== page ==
What could possibly be wrong with supporting children who are in need?
Where to start? Firstly, there is the fact that many of their needs are being neglected by the current health, social and education system. There is also the issue that nights like Children in Need often depict families in a way to evoke pity rather than compassion.
A few years back, I sat down to watch Children in Need with our son who was about eight at the time. After a humorous sketch, the violin music piped up and greyscale images of a family, just like ours, were shown. Thanks to the help of their local children’s hospice, within two minutes, the music was no longer sombre, the colours were vibrant and smiles abounded on the faces of the family.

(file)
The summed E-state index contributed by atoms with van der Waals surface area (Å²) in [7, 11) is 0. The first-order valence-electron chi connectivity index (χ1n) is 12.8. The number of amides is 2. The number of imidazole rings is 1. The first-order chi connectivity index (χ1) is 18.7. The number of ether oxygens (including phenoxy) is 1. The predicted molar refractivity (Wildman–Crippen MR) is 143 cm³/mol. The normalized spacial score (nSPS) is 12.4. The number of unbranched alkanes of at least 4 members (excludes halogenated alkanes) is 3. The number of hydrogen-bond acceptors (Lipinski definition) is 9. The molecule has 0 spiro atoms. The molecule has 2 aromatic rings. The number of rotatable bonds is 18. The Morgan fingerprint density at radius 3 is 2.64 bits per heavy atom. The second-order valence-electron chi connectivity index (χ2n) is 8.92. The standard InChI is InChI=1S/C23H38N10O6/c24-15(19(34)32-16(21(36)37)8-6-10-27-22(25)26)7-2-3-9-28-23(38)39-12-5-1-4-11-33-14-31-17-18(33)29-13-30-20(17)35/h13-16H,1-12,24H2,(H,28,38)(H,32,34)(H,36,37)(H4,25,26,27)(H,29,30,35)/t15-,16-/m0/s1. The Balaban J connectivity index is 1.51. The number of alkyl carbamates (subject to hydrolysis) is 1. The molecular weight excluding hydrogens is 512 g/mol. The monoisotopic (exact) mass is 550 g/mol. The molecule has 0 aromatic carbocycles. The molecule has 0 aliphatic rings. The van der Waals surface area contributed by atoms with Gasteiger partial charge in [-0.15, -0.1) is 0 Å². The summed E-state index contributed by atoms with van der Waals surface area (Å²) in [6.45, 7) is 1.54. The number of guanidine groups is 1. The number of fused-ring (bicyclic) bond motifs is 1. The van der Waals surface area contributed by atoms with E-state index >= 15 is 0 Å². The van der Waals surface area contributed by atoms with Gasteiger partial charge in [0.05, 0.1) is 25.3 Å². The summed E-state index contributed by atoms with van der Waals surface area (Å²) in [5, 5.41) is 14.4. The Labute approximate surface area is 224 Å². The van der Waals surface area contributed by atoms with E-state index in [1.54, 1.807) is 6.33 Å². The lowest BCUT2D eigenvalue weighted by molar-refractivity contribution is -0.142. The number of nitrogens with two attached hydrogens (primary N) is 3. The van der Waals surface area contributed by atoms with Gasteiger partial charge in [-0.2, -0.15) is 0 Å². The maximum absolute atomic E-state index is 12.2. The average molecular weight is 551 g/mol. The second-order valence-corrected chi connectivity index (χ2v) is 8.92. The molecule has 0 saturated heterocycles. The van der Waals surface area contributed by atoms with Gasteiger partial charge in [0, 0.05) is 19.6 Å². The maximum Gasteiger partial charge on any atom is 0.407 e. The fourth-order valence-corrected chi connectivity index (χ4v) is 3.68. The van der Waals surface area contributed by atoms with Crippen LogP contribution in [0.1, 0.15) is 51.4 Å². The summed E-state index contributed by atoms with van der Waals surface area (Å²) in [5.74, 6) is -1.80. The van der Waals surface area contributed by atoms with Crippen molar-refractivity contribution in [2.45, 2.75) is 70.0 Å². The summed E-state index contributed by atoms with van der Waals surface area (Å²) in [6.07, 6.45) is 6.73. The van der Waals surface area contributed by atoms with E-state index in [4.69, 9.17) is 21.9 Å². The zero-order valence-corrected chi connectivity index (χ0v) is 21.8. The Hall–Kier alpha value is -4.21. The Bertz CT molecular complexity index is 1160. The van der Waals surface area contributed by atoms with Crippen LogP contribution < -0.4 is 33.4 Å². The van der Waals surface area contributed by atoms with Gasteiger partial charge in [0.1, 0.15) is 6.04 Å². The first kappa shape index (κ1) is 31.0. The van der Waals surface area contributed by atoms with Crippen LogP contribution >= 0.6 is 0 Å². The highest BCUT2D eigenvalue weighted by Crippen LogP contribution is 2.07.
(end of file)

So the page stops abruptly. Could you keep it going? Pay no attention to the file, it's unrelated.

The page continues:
These sad people who needed my help were just like me. I suddenly saw it all so differently. As I snuggled with my son, I shifted awkwardly in my seat a as he watched the images of a girl just like his brother. We switched off the TV, carried on with our evening and haven’t watched Children in Need again since.
We aren’t ‘different’. We aren’t ‘other’. Not really.